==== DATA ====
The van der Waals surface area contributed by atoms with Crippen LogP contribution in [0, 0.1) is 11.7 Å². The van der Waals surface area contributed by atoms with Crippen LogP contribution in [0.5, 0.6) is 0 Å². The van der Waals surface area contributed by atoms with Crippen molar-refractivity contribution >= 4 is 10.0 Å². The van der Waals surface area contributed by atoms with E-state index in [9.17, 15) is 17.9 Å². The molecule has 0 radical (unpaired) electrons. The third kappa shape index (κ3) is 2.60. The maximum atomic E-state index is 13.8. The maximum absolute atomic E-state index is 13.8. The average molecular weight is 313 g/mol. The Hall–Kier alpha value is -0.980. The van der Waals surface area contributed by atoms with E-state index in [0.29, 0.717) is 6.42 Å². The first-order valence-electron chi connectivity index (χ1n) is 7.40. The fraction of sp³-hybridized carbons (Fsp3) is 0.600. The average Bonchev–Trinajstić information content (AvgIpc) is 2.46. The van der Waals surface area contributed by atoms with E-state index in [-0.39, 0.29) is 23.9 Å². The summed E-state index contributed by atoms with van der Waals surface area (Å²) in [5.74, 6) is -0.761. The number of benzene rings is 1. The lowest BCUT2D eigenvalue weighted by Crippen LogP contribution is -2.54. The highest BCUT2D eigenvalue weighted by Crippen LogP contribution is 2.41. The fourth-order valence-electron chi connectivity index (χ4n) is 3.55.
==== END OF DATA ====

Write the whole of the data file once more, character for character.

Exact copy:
The van der Waals surface area contributed by atoms with Crippen LogP contribution in [0, 0.1) is 11.7 Å². The van der Waals surface area contributed by atoms with Crippen LogP contribution in [0.5, 0.6) is 0 Å². The van der Waals surface area contributed by atoms with Crippen molar-refractivity contribution >= 4 is 10.0 Å². The van der Waals surface area contributed by atoms with E-state index in [9.17, 15) is 17.9 Å². The molecule has 0 radical (unpaired) electrons. The third kappa shape index (κ3) is 2.60. The maximum atomic E-state index is 13.8. The maximum absolute atomic E-state index is 13.8. The average molecular weight is 313 g/mol. The Hall–Kier alpha value is -0.980. The van der Waals surface area contributed by atoms with E-state index in [0.29, 0.717) is 6.42 Å². The first-order valence-electron chi connectivity index (χ1n) is 7.40. The fraction of sp³-hybridized carbons (Fsp3) is 0.600. The average Bonchev–Trinajstić information content (AvgIpc) is 2.46. The van der Waals surface area contributed by atoms with E-state index in [-0.39, 0.29) is 23.9 Å². The summed E-state index contributed by atoms with van der Waals surface area (Å²) in [5.74, 6) is -0.761. The number of benzene rings is 1. The lowest BCUT2D eigenvalue weighted by Crippen LogP contribution is -2.54. The highest BCUT2D eigenvalue weighted by Crippen LogP contribution is 2.41. The fourth-order valence-electron chi connectivity index (χ4n) is 3.55.